Catholics on Climate Change

13 September 08 | Posted in Stewardship, U.S. Catholic

The Catholic Committee on Appalachia is distributing a 10-minute DVD for religious education classes, “Climate Change: Our Faith Response.”

A statement issued by the committee says the DVD presents “the irrefutable science behind global warming, how it will affect the poor and humanity’s moral responsibility to act.”

The committee is composed of the bishops, members of religious communities and lay leadership in the 27 Catholic dioceses in the Appalachian region.

“We hope (the DVD) raises awareness about creation as a precious gift from God and how climate change will particularly affect the poor and vulnerable,” said Fr. John Rausch, the committee’s director. rausch_tour.jpg

“Unless we change our wasteful lifestyles, we’ll reject God’s gift and the poor will be the first to suffer,” he said.

Becoming Fully Ourselves

10 September 08 | Posted in Animals, Arts and Letters, Global Catholic, Spirituality

In his book, The Great Divorce, C.S. Lewis writes of a great journey through Heaven and Hell in a manner similar to Dante’s Inferno.  As they enter heaven, the visitor observes a woman enfolded in the glory of the divine energies surrounded by animals. The visitor is awed–thinking this is the BVM.

When he finally gets up his courage to ask the bus driver about the woman, the driver responds that no, this isn’t the BVM, but some humble woman who had rescued all of these creatures of God, and in her care, they became fully themselves. I would take Lewis a step further, in relationship with these animals, the woman also became more fully herself as well. They were her companions in prayer and life.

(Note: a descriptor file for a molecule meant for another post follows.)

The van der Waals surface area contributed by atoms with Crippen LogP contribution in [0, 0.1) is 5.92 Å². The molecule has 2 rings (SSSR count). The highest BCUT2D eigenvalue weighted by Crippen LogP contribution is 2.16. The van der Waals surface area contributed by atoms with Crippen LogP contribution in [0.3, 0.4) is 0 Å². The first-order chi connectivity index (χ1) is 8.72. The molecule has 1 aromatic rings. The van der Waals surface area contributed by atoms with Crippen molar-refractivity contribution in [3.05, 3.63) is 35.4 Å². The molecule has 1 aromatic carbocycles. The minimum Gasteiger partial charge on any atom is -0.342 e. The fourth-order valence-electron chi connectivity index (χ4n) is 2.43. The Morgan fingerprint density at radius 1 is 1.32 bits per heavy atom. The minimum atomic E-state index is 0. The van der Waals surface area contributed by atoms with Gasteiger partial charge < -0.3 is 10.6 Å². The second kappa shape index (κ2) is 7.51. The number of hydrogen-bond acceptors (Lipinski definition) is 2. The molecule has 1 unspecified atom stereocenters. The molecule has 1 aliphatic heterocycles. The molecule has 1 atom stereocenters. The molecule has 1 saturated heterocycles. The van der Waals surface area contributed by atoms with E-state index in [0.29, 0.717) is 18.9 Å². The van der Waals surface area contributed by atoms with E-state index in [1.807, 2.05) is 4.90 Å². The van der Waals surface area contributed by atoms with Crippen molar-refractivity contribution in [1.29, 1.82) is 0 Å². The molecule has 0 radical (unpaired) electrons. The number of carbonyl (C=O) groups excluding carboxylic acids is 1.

– From the blog, Bending the Rule


Walk The Blue Fields

6 September 08 | Posted in Arts and Letters, Global Catholic

Walk the Blue Fields is a new book of short stories by Irish writer Claire Keegan.  All but one of the seven stories is set in rural Ireland. blue3.jpg

In the title story, a priest marries a young couple and throughout the celebrations he is haunted by the memories of a love affair and the choice he made. When everything begins to close in on him, he leaves the party to walk.

Reflecting on the perennial question, “Where is God?” he discovers “tonight God is answering back. All around the air is sharp with the tang of wild currant bushes. A lamb climbs out of a deep sleep and walks across the blue field. Overhead, the stars have rolled into place. God is nature.”

St. Guinefort, The Sorceress & The Dominican Inquisitor

5 September 08 | Posted in Animals, Events, Saints, Spirituality

sacred-grove.jpgA Dominican friar, Etienne de Bourbon, was sent as an inquisitor to Sandrans, a small village north of Lyon. He relates his findings in the work, De SupersticioneIt was published in 1240 A.D.

One of the sections is called De Adoratione Guinefortis Canis, or, On the Worship of the Dog Guinefort. It relates the tale of the brave and loyal greyhound, Guinefort, or saves his master’s son from a snake who attempted to get into his crib. st_guinefort.jpg

Guinefort defended the baby and tossed the snake across the room. The snake bit the dog, and there was blood all over the dog’s head and nursery floor. The mother and the wet nurse came in to find the bloody scene. They screamed, bringing the knight in with sword drawn, who killed the dog.